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Dixon’s wrongful conviction case championed by man with similar experience

Avery Schneider

Valentino Dixon stepped back into the City of Buffalo as a free man yesterday after spending 27 years in prison for a murder he did not commit. It happened with the help of a man and his students working to fight injustice.

Martin Tankleff is no stranger to injustice. He’s made it his personal mission to help get wrongful convictions overturned because he’s been through the experience himself.

“In 1990, I was wrongfully convicted of the murder of my parents,” Tankleff explained. “I served almost 18 years in prison. When my convictions were reversed, dismissed, the true perpetrators were identified. Some of them remain free. Some of them have been deceased.”

Tankleff got through that process with the help of childhood friend Marc Howard. Howard enrolled in law school to help fight for Tankleff and get him out of prison. After succeeding, they joined forces and began teaching others about wrongful conviction.

“It’s the right thing to do,” said Tankleff. “My life was saved from people getting involved. And I said to Mark, and Mark and I agreed that we couldn’t just turn our backs. We had to pay it forward.”

This past spring, Howard and Tankleff co-taught a class at Georgetown University in which 16 students reinvestigated four cases of wrongful conviction. Among them was Valentino Dixon, the Buffalo man convicted of murdering 17 year old Torriano Jackson during a street fight in August of 1991.

“Mister Dixon was convicted on the testimony of three witnesses,” said Erie County District Attorney John Flynn. “There was no physical evidence at all that was part of the trial.”

That testimony evidence was given by three men, including two who were victims and survived the shooting.

Dixon maintained his innocence in the murder all along. Shortly after the shooting, another man named Lamarr Scott confessed to it. But Scott recanted during Dixon’s trial and Dixon was sentenced to 39 years behind bars.

Tankleff and Howard’s students met with Dixon, talked to the lawyers who worked both sides of his trial, interviewed witnesses, and spoke with Dixon’s family. Multiple people told them Scott confessed to them and that Dixon was not the murderer.

The students’ evidence was shared with Dixon’s lawyer and presented to Flynn’s office as part of a 440 motion to overturn the conviction. The students also compiled their work into a short documentary.

On Wednesday, after Scott plead guilty to the murder in court, Dixon’s motion was accepted. Erie County Judge Susan Eagan said, “Mr. Dixon, given the facts and circumstances of this case and the people’s extensive investigation and their position with regard to the motion, I will grant your motion to vacate your convictions for murder in the second degree, attempted murder in the second degree, and assault in the 3rd degree.”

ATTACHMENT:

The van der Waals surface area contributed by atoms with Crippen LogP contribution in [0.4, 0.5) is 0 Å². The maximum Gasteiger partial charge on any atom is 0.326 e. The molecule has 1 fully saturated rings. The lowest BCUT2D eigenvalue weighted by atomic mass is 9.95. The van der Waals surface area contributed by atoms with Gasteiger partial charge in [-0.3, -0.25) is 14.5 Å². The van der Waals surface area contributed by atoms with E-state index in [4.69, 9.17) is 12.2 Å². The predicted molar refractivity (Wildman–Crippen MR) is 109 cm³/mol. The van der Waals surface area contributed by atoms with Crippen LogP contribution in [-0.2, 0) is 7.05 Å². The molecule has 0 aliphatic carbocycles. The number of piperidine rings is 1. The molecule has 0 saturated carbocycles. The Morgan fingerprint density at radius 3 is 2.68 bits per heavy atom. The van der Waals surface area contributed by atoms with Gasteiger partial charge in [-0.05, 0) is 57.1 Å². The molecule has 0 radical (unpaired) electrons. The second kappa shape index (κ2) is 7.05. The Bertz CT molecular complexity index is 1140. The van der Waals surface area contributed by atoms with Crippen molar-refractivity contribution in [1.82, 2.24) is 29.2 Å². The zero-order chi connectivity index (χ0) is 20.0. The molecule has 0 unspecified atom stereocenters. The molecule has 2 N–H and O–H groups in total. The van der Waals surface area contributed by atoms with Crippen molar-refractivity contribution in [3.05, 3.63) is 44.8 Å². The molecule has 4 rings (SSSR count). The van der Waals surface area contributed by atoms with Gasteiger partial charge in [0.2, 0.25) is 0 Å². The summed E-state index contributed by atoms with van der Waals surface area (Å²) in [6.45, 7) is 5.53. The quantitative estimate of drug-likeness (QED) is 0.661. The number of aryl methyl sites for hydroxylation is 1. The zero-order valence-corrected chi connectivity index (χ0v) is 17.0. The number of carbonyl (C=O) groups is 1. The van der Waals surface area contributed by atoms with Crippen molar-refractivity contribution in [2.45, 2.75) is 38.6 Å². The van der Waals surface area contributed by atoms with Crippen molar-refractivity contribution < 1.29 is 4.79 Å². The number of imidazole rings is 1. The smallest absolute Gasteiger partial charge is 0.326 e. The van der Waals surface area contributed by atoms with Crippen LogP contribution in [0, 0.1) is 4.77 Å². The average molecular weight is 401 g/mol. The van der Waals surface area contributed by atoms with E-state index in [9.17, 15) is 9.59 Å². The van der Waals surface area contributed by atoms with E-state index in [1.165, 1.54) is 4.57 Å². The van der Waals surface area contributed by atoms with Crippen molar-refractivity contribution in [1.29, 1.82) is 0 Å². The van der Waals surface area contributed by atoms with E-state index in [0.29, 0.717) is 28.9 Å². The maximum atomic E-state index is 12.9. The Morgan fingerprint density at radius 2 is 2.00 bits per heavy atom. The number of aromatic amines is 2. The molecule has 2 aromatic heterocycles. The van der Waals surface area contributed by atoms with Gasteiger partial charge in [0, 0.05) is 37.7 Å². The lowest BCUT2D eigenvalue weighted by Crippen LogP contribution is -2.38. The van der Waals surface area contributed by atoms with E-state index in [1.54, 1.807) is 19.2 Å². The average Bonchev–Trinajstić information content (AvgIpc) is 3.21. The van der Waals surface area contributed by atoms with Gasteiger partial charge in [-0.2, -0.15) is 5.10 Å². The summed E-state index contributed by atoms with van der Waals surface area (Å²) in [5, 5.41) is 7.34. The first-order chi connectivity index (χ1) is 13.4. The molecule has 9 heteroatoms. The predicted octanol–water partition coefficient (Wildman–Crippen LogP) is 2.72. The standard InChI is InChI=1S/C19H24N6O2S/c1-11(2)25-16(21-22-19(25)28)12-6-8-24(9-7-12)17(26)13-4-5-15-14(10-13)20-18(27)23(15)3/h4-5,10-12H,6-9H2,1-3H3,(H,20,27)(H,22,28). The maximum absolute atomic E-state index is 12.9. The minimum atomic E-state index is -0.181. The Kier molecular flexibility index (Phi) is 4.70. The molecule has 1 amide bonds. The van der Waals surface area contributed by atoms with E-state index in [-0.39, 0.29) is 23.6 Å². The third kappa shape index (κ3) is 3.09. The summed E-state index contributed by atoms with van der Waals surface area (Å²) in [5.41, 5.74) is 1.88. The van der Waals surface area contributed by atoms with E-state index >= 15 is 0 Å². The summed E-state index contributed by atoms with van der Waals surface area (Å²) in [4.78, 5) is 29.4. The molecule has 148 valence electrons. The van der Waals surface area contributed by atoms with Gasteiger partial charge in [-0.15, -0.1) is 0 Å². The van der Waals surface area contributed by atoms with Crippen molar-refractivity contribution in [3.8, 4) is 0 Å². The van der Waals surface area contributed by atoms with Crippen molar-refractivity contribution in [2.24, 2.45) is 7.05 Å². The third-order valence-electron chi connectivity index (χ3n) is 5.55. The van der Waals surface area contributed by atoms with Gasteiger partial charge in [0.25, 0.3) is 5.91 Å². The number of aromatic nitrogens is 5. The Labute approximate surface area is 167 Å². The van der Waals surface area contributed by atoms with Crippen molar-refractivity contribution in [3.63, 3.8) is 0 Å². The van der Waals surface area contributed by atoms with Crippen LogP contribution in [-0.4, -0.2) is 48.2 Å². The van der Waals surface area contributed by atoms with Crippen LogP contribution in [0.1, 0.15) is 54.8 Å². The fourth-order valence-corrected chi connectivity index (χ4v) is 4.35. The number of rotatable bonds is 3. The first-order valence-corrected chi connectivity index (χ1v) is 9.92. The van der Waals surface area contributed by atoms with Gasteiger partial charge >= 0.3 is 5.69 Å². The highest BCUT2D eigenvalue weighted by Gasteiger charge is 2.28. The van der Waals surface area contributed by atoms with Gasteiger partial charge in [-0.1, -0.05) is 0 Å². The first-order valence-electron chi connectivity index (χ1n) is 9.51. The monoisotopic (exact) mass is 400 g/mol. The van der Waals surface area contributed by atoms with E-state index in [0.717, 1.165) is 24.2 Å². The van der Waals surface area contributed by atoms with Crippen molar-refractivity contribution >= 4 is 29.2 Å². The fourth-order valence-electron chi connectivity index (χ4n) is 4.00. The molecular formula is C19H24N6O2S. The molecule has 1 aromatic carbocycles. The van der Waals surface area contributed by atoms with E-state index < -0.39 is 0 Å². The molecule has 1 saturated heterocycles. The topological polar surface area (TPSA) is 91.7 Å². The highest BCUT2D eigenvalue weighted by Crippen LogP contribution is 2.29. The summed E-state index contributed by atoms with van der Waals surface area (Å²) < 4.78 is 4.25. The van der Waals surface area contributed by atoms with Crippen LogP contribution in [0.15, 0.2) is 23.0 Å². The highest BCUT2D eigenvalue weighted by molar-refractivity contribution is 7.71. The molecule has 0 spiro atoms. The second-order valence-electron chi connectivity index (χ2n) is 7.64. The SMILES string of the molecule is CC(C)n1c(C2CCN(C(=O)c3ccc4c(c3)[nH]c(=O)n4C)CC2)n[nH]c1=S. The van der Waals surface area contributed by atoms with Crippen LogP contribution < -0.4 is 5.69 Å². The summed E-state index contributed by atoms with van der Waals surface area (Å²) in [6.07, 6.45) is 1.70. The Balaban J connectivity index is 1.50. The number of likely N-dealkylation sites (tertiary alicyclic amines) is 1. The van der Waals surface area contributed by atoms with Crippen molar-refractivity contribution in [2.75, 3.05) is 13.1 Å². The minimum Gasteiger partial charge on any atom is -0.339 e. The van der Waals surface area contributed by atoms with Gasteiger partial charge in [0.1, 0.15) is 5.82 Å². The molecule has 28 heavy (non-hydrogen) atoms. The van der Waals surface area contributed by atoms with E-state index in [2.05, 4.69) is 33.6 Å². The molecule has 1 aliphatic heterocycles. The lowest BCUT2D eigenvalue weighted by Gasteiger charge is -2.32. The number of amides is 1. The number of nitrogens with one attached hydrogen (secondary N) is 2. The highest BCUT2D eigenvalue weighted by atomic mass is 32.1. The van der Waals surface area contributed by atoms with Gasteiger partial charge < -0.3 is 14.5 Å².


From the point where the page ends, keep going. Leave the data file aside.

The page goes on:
Dixon’s fourth charge of criminal possession of the weapon used to kill Jackson was not overturned, but the time he would have served for it already passed.

“You are eligible for release today,” said Eagan, followed by an eruption of clapping and crying from Dixon’s family and friends.

French exchange student Julie Fragonas worked on Dixon’s case at Georgetown. She said hearing the cries and clapping in the courtroom was one of the high points of her academic career. But she said one of the greatest challenges in working the case was that not many people are interested in wrongful convictions and prison reform.

“Just getting everyone’s attention – especially after a crime that happened 28 years ago, getting witnesses to testify, everyone to get involved and solve this injustice – that was one of the biggest challenges we faced,” said Fragonas.

The documentary put together by Fragonas and her classmates was one of four produced as part of a series. The subjects of the other three – Tim Wright, John Moss, and Kenneth Bond-El – are still awaiting exoneration.

For Tankleff, the work isn’t over. He encourages people to get involved with Georgetown’s Prisons and Injustice Initiative.

“Last year I think there was about 160 exonerations nationally,” said Tankleff. “And if you think about that, that’s about one person every two and a half days. And while we incarcerate the innocent person, the guilty people remain free to commit additional crimes which victimize our communities, which has to stop.”

Valentino Dixon – now a free man – says his work isn’t over either. As he stood on the steps of the courthouse changed out of his prison greens and into plainclothes, he told family friends and reporters that he would work to help others find justice, too.

You can find out more about the Georgetown series and the upcoming documentary on the class’ work here.

Follow @SAvery131

Avery began his broadcasting career as a disc jockey for WRUB, the University at Buffalo’s student-run radio station.
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